Apple’s gold-plated stock suffered a rare setback this week, with the technology giant’s market value sinking roughly $200 billion amid reports that China is banning government employees from using iPhones.
Apple shares fell 3% Thursday and are down more than 5% for the week, although they nosed up in early trading Friday. Despite that mild slump, the stock has risen nearly 38% this year, largely on the strength of Apple’s growing business for services such as Apple Pay and iCloud storage.
The iPhone ban was first reported by the Wall Street Journal, which cited unnamed sources saying China is ordering officials at central government agencies not to use the devices or other foreign branded phones. The Financial Times cited six unnamed sources at government institutions and state-owned companies, including a nuclear technology company and a hospital, saying they’ve been told to stop using Apple phones. The ban widens earlier restrictions on using iPhones for work, the outlets said.
“Beijing is looking to reduce its dependence on U.S. technology, but this [ban] acts as a significant headwind to Apple as China is its largest international market and accounts for about 20% of its revenues,” said Victoria Scholar, head of investment at interactive investor, a U.K. investment platform.
Apple didn’t respond to a request for comment.
When asked about the ban at a daily briefing in Beijing, Chinese Foreign Ministry spokesperson Mao Ning didn’t comment directly, saying only that “products and services from any country are welcome to enter the Chinese market as long as they comply with Chinese laws and regulations.”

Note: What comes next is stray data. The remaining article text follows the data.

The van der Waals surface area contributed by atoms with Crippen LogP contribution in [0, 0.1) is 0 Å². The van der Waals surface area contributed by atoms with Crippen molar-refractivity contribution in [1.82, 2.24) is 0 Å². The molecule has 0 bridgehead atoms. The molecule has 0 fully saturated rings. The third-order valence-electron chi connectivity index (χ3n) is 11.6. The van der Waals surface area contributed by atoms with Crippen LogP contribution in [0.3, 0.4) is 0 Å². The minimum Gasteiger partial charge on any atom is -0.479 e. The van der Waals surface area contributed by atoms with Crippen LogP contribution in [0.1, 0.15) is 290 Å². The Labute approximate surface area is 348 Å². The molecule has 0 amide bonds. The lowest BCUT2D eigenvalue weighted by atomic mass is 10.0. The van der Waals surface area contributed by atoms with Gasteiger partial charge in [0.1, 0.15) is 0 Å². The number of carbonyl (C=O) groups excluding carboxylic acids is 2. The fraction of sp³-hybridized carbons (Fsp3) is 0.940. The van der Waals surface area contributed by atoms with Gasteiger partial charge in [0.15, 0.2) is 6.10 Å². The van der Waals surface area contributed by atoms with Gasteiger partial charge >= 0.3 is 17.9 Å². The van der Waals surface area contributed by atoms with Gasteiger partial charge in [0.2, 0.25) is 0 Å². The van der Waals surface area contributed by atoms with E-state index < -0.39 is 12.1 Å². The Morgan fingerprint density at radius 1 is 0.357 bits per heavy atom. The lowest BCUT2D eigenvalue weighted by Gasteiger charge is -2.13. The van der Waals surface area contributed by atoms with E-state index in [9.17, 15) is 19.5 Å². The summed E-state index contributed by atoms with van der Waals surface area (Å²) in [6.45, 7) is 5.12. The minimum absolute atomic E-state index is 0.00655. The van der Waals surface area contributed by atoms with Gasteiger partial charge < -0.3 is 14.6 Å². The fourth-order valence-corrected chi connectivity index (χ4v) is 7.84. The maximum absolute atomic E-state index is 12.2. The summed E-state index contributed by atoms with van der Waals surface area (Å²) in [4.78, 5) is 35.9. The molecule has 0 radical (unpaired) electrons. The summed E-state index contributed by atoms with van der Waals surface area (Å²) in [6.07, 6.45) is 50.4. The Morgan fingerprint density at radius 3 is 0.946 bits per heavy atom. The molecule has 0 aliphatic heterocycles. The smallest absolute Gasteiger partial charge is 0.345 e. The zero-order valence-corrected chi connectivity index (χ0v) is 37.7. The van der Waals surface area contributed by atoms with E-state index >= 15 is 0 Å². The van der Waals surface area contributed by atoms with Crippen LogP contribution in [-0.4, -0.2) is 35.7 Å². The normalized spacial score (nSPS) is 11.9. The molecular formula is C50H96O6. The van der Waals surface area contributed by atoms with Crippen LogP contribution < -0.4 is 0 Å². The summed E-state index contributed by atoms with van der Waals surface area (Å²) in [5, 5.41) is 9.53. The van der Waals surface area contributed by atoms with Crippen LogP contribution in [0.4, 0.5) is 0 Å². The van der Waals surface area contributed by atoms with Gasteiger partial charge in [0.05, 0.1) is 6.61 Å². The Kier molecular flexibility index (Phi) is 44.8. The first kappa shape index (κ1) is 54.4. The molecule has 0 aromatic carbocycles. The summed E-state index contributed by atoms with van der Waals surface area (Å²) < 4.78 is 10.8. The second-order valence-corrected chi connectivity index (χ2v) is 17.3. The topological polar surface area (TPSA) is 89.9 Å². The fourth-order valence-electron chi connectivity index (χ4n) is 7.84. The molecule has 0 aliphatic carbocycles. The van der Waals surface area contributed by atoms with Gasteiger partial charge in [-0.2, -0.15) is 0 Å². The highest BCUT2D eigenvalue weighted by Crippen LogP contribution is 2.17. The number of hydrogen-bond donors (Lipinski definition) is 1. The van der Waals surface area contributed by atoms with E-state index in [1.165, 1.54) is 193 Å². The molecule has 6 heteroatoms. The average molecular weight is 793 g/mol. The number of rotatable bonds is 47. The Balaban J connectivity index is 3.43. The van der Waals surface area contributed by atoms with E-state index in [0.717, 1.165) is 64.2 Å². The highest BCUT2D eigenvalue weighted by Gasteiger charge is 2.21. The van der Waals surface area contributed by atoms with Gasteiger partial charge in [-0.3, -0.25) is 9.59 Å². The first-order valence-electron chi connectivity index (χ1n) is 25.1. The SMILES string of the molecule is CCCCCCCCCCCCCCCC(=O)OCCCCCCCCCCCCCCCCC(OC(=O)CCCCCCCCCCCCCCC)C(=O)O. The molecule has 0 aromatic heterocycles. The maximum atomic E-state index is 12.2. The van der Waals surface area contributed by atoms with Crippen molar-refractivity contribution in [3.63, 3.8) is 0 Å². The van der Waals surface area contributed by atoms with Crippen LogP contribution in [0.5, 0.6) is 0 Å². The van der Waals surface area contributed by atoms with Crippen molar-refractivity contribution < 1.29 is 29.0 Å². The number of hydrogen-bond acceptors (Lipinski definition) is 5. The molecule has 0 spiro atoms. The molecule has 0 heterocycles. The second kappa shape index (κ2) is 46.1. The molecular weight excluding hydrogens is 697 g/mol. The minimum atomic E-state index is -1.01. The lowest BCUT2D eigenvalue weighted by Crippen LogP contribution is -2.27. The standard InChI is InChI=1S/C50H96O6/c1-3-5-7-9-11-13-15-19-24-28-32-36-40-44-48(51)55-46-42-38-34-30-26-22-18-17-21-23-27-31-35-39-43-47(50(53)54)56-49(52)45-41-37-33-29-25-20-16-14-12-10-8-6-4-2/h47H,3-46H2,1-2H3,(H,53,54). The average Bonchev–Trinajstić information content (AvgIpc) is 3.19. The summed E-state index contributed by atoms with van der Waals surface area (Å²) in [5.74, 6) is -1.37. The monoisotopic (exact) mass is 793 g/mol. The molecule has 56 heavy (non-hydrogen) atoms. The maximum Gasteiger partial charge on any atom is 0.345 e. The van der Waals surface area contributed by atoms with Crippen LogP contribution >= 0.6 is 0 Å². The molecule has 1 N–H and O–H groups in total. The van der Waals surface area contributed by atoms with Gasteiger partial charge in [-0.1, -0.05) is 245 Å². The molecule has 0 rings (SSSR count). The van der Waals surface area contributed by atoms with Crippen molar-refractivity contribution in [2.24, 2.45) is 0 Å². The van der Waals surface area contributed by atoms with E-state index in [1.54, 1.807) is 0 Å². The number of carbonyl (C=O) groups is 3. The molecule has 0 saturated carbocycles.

Tensions between the U.S. and China have been rising and early last month, President Joe Biden signed an executive order to impose blocks and regulations on U.S. high-tech investment in China, reflecting the intensifying competition between the world’s two largest economies.
White House officials said Mr. Biden, who departed Thursday evening for New Delhi, will use the annual G20 summit as an opportunity for the U.S. to highlight a proposition for developing and middle-income countries that would increase the lending power of the World Bank and International Monetary Fund by some $200 billion.
Mr. Biden seeks to drive home that the U.S. and its like-minded allies are better economic and security partners than China.
The reported ban on the iPhone comes at a bad time for Apple, which is gearing up for its latest product launch next Tuesday Sept. 12, when it’s expected to unveil its latest smartphone, the iPhone 15.
A teaser of the livestream for the event, dubbed “Wonderlust,” has been posted on YouTube, revealing no details. Reports are swirling that big changes are in store for the iPhone, including a switch from Apple’s Lightning connector to the USB-C plug that rivals are starting to adopt, partly in response to a European Union mandate.
Yet some Apple watchers think the risks posed by China’s iPhone restrictions are overblown. Wedbush analyst Dan Ives noted in a report that Apple’s share of the smartphone market in China has surged over the last 18 months and that next week’s iPhone 15 release will stoke even greater demand.
Banning the device for usage by government employees would reduce iPhone sales in China by only about 500,000 units, he estimated, a fraction of the 45 million phones Wedbush expects Apple to sell in China over the next 12 months.
Faster Huawei phone
Apple also faces a threat from Chinese tech giant Huawei, which recently launched its latest flagship smartphone, the Mate 60 Pro.
The phone reportedly has enough power and speed to rival the iPhone and has been selling briskly in China. Huawei has been low key about the device, but its capabilities have raised concerns that China has been able to circumvent U.S. curbs on Huawei that stop it from acquiring high tech components like advanced processor chips that had effectively crippled its smartphone business.
“The breakthrough suggests that China has made progress in overcoming some of the constraints imposed by U.S. export controls,” analysts with Capital Economics said in a report.